Fiction and Reality Are Remarkably Similar

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Like I mentioned a couple of weeks ago, I’m in the middle of reading Neal Stephenson’s fantasy/hacker/Blade-Runner-meets-Matrix novel “Snow Crash.” I’m not typically in the habit of endorsing books — especially not books that, like this one, absolutely do not need any sort of further lauding — but Stephenson is one of the maybe five or six greatest living sci-fi authors in the world right now, and probably one of the 25 or so greatest of all time.
So if you were planning on going to see the — honestly, probably somewhat decent — film adaptation of homophobic wingnut Orson Scott Card’s “Ender’s Game” in a few weeks, I have a suggestion for a much more productive use of that $15: buy three used paperback copies of “Snow Crash,” keep one, and give away the others as gifts to your proto-nerd friends. They probably already have one, but they’ll be impressed.
Stephenson is still massively relevant: he was a runner-up for this year’s Stranger Genius Award — bestowed by a respected independent newspaper in Seattle — and his later books, like 1999’s 1,100-page “Cryptonomicon,” with its many, seemingly non-sequitur-esque digressions, have rendered him something of a modern-day Melville. And he looks kind of like a vegan Anton LaVey, so feel free to use that one when you’re making up your own Cards Against Humanity answers.
“Snow Crash,” however, is still his most widely-read book, and is fairly prophetic on several levels, predicting virtual reality (the Metaverse), online real estate and is the first documented use of the term “avatar” as we know it. On paper, the plot elements sound fairly stupid: the main character, Hiro Protagonist (yep), is a freelance hacker, master swordsman and pizza deliveryman who lives a good deal of his life in the Metaverse; the pizza delivery company he works for is the literal Mafia; one of his casual acquaintances is a skyscraper-haired Asian rapper named Sushi K; his roommate is the lead singer of a grunge band called Vitaly Chernobyl and the Meltdowns. It’s like Stephenson was transcribing the EKG of a fever-dreaming 10-year-old.
There is another character, one that I’m sure Stephenson was hoping would not prove prophetic: a hulking, terrifyingly intelligent, motorcycle-riding sadist named Raven. He is inhuman, calculating and brutal; after stabbing a pursuing officer to death (through several layers of quasi-Kevlar, to boot), he rips open the man’s femoral artery with a bowie knife, leaving him to bleed out. Somehow, though, the terror he inspires in the reader is inspired more by his nearly impossible physical dimensions than anything else:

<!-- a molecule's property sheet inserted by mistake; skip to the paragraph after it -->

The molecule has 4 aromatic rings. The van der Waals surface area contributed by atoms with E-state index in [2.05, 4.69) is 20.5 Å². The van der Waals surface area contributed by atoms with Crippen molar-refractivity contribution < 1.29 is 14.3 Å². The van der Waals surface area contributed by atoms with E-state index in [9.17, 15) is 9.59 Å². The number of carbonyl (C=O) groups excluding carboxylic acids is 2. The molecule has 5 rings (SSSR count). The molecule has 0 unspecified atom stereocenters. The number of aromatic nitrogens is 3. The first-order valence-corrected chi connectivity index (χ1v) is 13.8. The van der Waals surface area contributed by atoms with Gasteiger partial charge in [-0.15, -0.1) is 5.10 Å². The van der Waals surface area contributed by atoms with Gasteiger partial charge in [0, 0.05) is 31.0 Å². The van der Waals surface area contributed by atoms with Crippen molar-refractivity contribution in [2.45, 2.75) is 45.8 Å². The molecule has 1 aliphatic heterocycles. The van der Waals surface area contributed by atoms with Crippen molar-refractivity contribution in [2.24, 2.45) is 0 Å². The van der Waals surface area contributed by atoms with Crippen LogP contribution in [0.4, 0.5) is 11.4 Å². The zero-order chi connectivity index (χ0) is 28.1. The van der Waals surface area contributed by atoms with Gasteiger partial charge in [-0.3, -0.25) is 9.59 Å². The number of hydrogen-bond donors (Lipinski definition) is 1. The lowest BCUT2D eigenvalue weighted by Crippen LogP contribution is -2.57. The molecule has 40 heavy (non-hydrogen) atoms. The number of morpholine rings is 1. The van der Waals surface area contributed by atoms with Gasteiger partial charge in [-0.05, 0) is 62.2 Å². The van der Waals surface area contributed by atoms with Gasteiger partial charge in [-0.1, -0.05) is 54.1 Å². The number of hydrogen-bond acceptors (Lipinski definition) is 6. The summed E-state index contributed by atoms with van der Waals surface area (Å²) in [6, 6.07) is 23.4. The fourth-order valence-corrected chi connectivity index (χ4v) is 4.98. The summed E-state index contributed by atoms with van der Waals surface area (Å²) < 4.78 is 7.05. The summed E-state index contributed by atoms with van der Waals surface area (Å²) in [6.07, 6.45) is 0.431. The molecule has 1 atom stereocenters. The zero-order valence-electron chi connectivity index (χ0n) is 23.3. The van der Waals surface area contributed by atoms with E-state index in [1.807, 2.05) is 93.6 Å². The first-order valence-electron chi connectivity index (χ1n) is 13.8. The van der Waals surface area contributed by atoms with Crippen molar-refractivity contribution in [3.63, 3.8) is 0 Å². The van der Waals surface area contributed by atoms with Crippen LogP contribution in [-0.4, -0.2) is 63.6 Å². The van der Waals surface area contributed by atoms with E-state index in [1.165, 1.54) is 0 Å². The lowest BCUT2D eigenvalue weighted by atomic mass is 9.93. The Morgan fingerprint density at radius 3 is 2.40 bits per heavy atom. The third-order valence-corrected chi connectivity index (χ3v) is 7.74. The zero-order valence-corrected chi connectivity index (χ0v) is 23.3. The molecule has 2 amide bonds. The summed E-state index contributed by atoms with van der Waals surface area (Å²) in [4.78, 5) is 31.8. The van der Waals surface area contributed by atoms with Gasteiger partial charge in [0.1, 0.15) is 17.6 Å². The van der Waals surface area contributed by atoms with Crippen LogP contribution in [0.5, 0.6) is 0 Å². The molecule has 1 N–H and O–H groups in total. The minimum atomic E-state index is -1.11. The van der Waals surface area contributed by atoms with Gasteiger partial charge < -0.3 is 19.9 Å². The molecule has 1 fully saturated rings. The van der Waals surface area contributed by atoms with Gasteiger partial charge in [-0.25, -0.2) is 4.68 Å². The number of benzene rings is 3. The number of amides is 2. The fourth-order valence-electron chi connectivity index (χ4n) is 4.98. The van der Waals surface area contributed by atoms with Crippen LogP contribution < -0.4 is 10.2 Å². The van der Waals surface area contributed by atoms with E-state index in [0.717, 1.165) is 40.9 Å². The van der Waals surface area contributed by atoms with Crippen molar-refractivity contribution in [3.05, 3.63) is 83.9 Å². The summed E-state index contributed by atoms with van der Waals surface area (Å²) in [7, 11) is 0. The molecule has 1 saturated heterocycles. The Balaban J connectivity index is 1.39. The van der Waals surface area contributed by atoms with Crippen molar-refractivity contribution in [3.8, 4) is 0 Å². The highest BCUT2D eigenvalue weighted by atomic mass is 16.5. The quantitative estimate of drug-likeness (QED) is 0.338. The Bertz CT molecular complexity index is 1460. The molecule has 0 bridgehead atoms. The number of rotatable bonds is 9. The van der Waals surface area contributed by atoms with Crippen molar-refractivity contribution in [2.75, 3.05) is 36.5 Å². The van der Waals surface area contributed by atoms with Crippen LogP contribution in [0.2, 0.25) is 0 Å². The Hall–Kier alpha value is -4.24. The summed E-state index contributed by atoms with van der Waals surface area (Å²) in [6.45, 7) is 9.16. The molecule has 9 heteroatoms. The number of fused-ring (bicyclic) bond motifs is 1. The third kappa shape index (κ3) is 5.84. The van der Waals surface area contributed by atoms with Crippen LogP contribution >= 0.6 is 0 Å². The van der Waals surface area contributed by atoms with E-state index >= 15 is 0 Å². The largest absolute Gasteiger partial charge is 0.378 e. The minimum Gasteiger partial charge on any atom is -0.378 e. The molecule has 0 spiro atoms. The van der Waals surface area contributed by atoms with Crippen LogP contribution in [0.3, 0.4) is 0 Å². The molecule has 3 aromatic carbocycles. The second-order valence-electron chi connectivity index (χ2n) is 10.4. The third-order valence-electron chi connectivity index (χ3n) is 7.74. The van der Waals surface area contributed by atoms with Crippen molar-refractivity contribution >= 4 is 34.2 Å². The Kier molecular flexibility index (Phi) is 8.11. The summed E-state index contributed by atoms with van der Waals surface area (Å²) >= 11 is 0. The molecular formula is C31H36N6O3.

“Maybe one reason he looks so big — other than the fact that he really is big — is the fact that he appears to be totally neckless. His head starts out wide and just keeps getting wider until it merges with his shoulders. At first Hiro thinks it must be some kind of avant-garde helmet. But when the man rolls past him, this great shroud moves and flutters and Hiro sees that it is just his hair, a thick mane of black hair tossed back over his shoulders, trailing down his back almost to his waist.” — Stephenson, 128
Soon after Raven’s initial appearance — during which he seems to engage in some sort of high-level drug transaction with a group of Crips — the reader and Hiro both learn that Raven has boosted a nuclear warhead from an old submarine, and now carries it with him everywhere he goes, stowed in the sidecar of his motorcycle. As a result, even though the man is obviously a tad psychotic and immensely dangerous — he murders three men within the first 20 pages of his physical emergence, and nearly breaks the neck of another — all security forces within a given area are geared toward, in a sense, protecting Raven. After all, as an Enforcer puts it, “You don’t declare war on a nuclear power.”
Maybe it’s because I’m trying so hard to avoid hearing about it — I’ve started reading cyber-punk novels for god’s sake — but everything I read, listen to or watch shoves forth a parallel to the ongoing government shutdown. It’s a bit like being lost in the woods: running in circles, nursing the futile hope that you can escape your isolation.
The relationship here is a pretty plain one: like Raven in “Snow Crash,” a small but vocal and ideological splinter group of the Republican party is all but holding the nation hostage; the GOP itself would more than likely prefer to cut the cord, but to do so publicly and wholly would mean risking primary defeat next year to a hard-line crazy — which, encouragingly, will probably not matter anyway, seeing as how many news sources are predicting that congressional Republicans could conceivably lose up to 24 seats to Democrats in the next cycle.
More interesting is Raven’s very first appearance: in the Metaverse. Inside a virtual nightclub called the Black Sun, he approaches Hiro, offering him a sample of the novel’s eponymous drug. Unlike most of the other individuals populating the club, Raven’s avatar is so haphazard as to be intentional, his body fuzzy, black and white, two-dimensional. Hiro, sensing something is off, declines the offer.
Republicans are losing this. They will continue to lose, and the scene illustrates why: even in a pretend world, built on spin and manipulation, they cannot help but be so transparent. We, their contemporaries, cannot help but see.